Hydrogen

+

Partially hydrogenated oils contain trans fat

VS.

Cis

Trans


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Trans Fat Is More Dangerousthan Saturated Fat

Good (HDL) Bad (LDL)

Cholesterol Cholesterol

Trans fat

Saturated fat


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Trans Fat Intake IncreasesCoronary Heart Disease Risk

There is “a positive linear trend between trans fatty acid intake and total and LDL-C concentration, and therefore increased risk of coronary heart disease…”

– Institute of Medicine


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Major Food Sources of Artificial Trans Fat for U.S. Adults

Data Source: http://www.fda.gov/fdac/features/2003/503_fats.html



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January2006

Finding Trans fat

Ingredients:

Liquid Corn Oil, Partially Hydrogenated Soybean Oil, Salt, Vegetable Mono And Diglycerides And Soy Lecithin (Emulsifiers), Sodium Benzoate (To Preserve Freshness), Vitamin A Palmitate, Colored With Beta Carotene (Source Of Vitamin A), Artificial Flavor, Vitamin D3



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RestaurantSources

INGREDIENTS:

  • Commercial Fry Oils

  • Vegetable shortening and margarine

    BAKED GOODS:

  • cakes, crackers, pastries, cookies, pies and hamburger buns

    PRE-FRIED and PRE-MIXED FOODS:

  • French fries, chicken nuggets, fish fillets, tortilla chips, donuts, pancake or cake mix


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Changing the Food Environment:A Market-Based Trans Fat Strategy

Trans Fat Education Campaign

Consumers

Suppliers

Restaurants


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New York City’s Trans Fat Education Campaign

Strongly Recommended

Consumers:Keep intake ‘as low as possible’, and ask about oils and trans fats used to prepare their food in restaurants

Food Suppliers:Carry and promote trans fat free products and phase out trans fat containing products

Restaurants: Eliminate artificial trans fat from the foods they serve


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Trans Fat Use Did Not Decline Despite Voluntary Campaign

Health Bulletin to 200,000 people

9,000 FSEs received additional info

Info & tools to food suppliers and to >20,000 NYC restaurants

% Restaurants Using Trans Fat

in Oils and Spread

Where Use Could Be Determined

7,800 restaurant operators trained


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Assuring Safe Food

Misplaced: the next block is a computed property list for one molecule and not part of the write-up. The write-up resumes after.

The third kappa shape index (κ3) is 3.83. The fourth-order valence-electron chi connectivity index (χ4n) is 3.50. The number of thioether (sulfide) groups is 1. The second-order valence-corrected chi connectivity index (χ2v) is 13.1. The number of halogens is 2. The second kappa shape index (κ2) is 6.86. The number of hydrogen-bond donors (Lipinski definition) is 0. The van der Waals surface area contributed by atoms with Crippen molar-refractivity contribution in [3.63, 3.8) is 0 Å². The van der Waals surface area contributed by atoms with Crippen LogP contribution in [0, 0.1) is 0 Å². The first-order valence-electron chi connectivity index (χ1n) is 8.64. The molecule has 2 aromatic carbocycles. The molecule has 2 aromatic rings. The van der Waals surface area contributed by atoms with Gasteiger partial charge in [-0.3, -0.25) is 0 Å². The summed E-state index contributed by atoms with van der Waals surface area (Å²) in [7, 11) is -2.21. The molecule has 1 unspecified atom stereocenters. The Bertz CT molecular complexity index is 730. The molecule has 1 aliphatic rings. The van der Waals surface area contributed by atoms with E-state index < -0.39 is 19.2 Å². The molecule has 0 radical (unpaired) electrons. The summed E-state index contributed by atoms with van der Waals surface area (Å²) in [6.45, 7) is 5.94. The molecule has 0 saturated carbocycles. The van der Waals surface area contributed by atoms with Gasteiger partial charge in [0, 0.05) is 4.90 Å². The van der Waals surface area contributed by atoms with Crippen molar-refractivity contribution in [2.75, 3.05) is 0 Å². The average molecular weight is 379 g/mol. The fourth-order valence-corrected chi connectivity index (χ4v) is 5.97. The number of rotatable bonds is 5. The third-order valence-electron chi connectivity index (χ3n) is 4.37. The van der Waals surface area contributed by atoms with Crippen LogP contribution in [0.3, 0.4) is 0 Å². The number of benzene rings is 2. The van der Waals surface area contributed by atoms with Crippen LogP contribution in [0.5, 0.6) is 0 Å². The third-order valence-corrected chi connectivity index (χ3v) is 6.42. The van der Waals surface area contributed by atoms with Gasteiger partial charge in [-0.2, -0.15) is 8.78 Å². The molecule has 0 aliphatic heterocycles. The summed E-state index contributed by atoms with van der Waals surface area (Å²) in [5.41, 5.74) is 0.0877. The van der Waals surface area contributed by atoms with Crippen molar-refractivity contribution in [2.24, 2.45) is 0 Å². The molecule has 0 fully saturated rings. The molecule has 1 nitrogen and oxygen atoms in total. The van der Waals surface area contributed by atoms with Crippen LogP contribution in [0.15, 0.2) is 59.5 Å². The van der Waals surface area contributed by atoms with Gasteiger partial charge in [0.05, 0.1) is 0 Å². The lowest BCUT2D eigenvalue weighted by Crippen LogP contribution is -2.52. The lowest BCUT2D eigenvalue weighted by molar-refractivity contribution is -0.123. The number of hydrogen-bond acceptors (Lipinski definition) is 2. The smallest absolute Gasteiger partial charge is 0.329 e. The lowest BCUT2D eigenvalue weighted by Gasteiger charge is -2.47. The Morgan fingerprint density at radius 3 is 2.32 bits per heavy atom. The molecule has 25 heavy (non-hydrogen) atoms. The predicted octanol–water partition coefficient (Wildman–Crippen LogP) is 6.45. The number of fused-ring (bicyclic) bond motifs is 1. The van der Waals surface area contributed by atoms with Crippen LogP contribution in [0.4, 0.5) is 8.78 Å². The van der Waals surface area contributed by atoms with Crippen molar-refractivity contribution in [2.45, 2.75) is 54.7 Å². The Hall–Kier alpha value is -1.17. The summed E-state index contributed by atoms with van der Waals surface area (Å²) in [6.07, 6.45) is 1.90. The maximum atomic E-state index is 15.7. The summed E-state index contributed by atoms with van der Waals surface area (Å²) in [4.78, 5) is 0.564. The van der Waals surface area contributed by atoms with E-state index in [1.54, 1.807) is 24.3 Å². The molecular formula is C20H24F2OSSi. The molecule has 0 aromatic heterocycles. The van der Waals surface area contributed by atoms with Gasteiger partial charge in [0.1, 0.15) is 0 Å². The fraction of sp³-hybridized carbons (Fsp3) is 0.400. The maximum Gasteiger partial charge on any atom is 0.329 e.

• Dangerous: Like lead in paint, it’s dangerous, unnecessary and won’t be missed

  • Unavoidable in Restaurants: No way to know the trans fat content of food

  • Replaceable: Artificial trans fat can be replaced

  • Policy is Feasible: Phasing out is a feasible environmental policy to reduce heart disease in New York City

  • Health Code Amendment: within DOH authority


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Sept 26, 2006 NYC Board of Health:Proposal to Partially Phase-Out Artificial Trans Fat

  • 6 months to switch to cooking oils, shortening, and margarines with less than 0.5 gram of trans fat per serving

  • 18 months for all other foods

  • Food served in manufacturers’ original packaging will be exempt

  • Applies to all NYC food service establishments and mobile vending commissaries


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Sept. 26, 2006:

Proposal Published in City Record


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October 30, 2006:Public Hearing


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December 5th 2006: Amendment to Health Code to Partially Restrict Trans Fat


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Regulation

July 1, 2007:oils, shortening, and margarine used for frying or as a spread must have with less than 0.5 grams of trans fat per serving.

  • Oils and shortening used to fry yeast dough and cake batter must comply with the second deadline.


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Grace Periods

  • No fines were assessed for trans fat violations issued between July 1 and September 30 , 2007.






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Success !

  • In April we completed 1345restaurant inspections and 28 FSE’s trans fat violations

  • 99.9 % compliance with regulation


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PHASE 2

July 1, 2008:all foods must have less than 0.5 grams of trans fat per serving.

  • Food served in manufacturers’ original, sealed packaging will be exempt


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Grace Period

  • No fines will be assessed for trans fat violation issued between July 1 and October 1, 2008 with regard to all foods covered by second deadline, not first deadline.


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PHASE 2 – challenges

  • Bakery’s are having trouble reformulating products for compliance

  • Price of flour has increased concern about increased price of oils and impact on pricing


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"Trans fat-free baking shortenings are not available."

Not true

  • At the present time, many bakers use trans fat-free palm oil as shortening. Palm oil contains no trans fat and works very well, but is not a healthy alternative as it is high in saturated fat. While it would be perfectly legal to use trans fat-free palm oil under New York’s and Philadelphia 's regulations, a lower saturated fat alternative should be used if possible for health reasons. There are many trans fat-free lower saturated fat alternatives on the market such as palm and canola blends and Crisco


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“Trans fat-free oils make food taste bad."

Not true.

  • A real oil tastes at least as good as an artificial oil and usually better. Let anyone who says that trans fat-free oils taste worse than artificial partially hydrogenated oils show us the results of even one consumer sensory panel.